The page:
Sound off: What is open government? |

Sound off: What is open government?

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Last month, the Obama Administration issued its Open Government Directive, that requires each US agency to publish an Open Government Plan by April 7, 2010. Open Source for America (OSFA) intends to grade the various U.S. government agencies and their policies and practices as they relate to open source software and openness more generally. And they’re asking for YOUR help in shaping their Draft Guidelines for Open Government Plans.

Open Source for America’s Guidelines for Open Government Plans will help inform the different agencies about what policies and practices should be included in their mandated Open Government Plans. OSFA has opened this discussion on its website and plans to finalize its set of guidelines the second week of February, thus providing the agencies with sufficient time to take them into account before the April 7th deadline. Later in the year, the organization will issue a report card about the agencies, using these Guidelines as part of the process of the grading system.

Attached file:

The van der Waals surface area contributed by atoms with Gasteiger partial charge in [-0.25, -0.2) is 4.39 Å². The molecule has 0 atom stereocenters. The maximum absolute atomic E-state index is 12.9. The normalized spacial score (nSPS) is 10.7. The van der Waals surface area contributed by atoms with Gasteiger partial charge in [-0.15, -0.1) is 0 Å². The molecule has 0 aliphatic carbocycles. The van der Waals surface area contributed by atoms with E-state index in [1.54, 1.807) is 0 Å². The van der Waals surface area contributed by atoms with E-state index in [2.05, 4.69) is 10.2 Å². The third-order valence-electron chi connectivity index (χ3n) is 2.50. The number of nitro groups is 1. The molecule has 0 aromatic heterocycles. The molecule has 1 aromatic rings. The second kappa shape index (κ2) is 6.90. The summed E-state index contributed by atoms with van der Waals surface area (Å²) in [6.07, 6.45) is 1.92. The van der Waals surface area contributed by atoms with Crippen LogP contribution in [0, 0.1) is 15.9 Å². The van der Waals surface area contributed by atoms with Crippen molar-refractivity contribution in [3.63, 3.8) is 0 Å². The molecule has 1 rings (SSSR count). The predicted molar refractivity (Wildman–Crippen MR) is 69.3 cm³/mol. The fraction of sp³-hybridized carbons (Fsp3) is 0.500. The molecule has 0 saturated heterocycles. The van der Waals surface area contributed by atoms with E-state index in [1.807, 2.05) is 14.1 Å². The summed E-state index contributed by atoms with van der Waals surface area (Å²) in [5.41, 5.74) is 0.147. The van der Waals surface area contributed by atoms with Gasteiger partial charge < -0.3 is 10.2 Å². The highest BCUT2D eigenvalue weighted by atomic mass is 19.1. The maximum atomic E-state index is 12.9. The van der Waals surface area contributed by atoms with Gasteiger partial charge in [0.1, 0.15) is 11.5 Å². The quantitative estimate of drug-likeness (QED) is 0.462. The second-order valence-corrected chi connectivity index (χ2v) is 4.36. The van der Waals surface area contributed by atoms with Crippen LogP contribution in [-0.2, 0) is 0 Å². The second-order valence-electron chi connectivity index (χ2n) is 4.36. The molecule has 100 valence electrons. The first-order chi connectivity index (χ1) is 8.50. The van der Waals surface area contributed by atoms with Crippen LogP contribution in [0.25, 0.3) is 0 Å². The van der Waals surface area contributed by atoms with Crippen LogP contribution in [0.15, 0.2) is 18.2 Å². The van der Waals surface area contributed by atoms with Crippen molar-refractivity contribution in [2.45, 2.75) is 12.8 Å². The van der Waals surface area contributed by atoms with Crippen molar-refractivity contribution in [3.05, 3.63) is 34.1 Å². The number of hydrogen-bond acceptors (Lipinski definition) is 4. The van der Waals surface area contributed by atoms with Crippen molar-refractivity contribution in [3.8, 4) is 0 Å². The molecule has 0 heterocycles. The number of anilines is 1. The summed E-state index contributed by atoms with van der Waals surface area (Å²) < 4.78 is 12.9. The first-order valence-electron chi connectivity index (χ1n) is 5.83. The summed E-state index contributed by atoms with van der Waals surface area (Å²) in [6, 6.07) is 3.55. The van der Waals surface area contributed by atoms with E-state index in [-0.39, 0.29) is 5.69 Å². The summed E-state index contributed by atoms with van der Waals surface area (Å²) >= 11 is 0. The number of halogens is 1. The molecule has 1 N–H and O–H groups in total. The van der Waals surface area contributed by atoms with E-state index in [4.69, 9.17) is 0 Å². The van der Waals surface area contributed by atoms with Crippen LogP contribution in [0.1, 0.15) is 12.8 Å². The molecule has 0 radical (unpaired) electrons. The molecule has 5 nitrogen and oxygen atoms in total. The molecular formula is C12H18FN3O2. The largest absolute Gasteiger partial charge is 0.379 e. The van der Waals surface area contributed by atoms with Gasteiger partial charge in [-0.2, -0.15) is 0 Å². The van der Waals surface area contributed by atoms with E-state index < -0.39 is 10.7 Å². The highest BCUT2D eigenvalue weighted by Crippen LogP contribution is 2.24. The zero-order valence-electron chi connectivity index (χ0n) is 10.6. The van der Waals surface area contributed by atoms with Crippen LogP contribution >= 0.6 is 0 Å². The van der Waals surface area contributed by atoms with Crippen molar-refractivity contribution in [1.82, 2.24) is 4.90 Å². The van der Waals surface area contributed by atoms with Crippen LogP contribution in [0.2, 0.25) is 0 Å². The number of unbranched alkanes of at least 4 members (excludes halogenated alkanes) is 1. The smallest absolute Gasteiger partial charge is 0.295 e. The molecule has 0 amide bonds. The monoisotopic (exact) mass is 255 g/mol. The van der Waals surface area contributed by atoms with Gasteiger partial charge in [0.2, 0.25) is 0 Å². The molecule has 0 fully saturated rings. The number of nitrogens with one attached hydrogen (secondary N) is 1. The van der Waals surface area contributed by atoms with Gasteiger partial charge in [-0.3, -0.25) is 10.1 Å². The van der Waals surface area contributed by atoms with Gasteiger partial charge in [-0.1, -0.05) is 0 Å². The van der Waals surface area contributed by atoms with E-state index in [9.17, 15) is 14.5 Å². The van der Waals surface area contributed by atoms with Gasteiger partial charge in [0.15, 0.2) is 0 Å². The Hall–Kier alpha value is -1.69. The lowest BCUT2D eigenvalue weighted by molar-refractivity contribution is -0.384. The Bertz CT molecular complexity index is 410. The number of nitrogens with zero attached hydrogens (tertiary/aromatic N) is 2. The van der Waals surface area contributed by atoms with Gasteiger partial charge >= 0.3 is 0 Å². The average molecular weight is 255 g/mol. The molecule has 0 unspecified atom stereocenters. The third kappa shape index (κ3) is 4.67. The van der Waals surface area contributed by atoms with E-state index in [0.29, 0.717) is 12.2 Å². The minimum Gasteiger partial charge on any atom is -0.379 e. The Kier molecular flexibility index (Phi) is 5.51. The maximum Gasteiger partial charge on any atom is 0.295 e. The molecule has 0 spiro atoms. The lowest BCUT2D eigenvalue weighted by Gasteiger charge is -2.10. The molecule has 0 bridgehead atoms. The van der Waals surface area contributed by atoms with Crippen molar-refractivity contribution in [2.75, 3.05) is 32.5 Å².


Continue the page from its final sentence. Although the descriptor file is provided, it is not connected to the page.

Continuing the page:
To comment and make suggestions on the current draft, visit You have to sign up (membership is free) in order to provide input. So what do you think open government should look like in the U.S.? Now’s your chance to make your voice heard.


About the author

Melanie Chernoff - Melanie Chernoff | As Public Policy Manager for Red Hat, Inc., Melanie monitors, evaluates, and works to influence U.S. and international legislation and government regulations affecting open source technologies and open standards. She also serves as chair of the company's Corporate Citizenship committee, coordinating Red Hat's charitable activities.